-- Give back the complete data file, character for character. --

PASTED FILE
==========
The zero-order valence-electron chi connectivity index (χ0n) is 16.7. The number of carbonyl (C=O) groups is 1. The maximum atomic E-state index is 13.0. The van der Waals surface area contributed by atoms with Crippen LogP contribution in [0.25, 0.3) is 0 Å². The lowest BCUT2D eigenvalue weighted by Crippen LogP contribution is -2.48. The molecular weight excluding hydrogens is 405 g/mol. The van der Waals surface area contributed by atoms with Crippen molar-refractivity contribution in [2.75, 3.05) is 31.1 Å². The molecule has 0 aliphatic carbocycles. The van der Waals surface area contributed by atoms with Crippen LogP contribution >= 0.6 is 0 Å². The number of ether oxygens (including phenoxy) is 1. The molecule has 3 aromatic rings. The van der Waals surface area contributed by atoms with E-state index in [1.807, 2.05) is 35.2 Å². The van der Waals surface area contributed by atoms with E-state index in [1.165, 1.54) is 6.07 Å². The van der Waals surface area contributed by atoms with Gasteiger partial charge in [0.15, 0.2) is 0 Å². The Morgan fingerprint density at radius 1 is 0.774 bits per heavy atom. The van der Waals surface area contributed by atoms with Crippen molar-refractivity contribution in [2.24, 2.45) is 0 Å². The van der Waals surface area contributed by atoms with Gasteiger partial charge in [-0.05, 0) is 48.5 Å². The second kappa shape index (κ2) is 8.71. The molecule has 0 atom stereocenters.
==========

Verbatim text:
The zero-order valence-electron chi connectivity index (χ0n) is 16.7. The number of carbonyl (C=O) groups is 1. The maximum atomic E-state index is 13.0. The van der Waals surface area contributed by atoms with Crippen LogP contribution in [0.25, 0.3) is 0 Å². The lowest BCUT2D eigenvalue weighted by Crippen LogP contribution is -2.48. The molecular weight excluding hydrogens is 405 g/mol. The van der Waals surface area contributed by atoms with Crippen molar-refractivity contribution in [2.75, 3.05) is 31.1 Å². The molecule has 0 aliphatic carbocycles. The van der Waals surface area contributed by atoms with Crippen LogP contribution >= 0.6 is 0 Å². The number of ether oxygens (including phenoxy) is 1. The molecule has 3 aromatic rings. The van der Waals surface area contributed by atoms with E-state index in [1.807, 2.05) is 35.2 Å². The van der Waals surface area contributed by atoms with E-state index in [1.165, 1.54) is 6.07 Å². The van der Waals surface area contributed by atoms with Gasteiger partial charge in [0.15, 0.2) is 0 Å². The Morgan fingerprint density at radius 1 is 0.774 bits per heavy atom. The van der Waals surface area contributed by atoms with Crippen molar-refractivity contribution in [2.24, 2.45) is 0 Å². The van der Waals surface area contributed by atoms with Gasteiger partial charge in [-0.05, 0) is 48.5 Å². The second kappa shape index (κ2) is 8.71. The molecule has 0 atom stereocenters.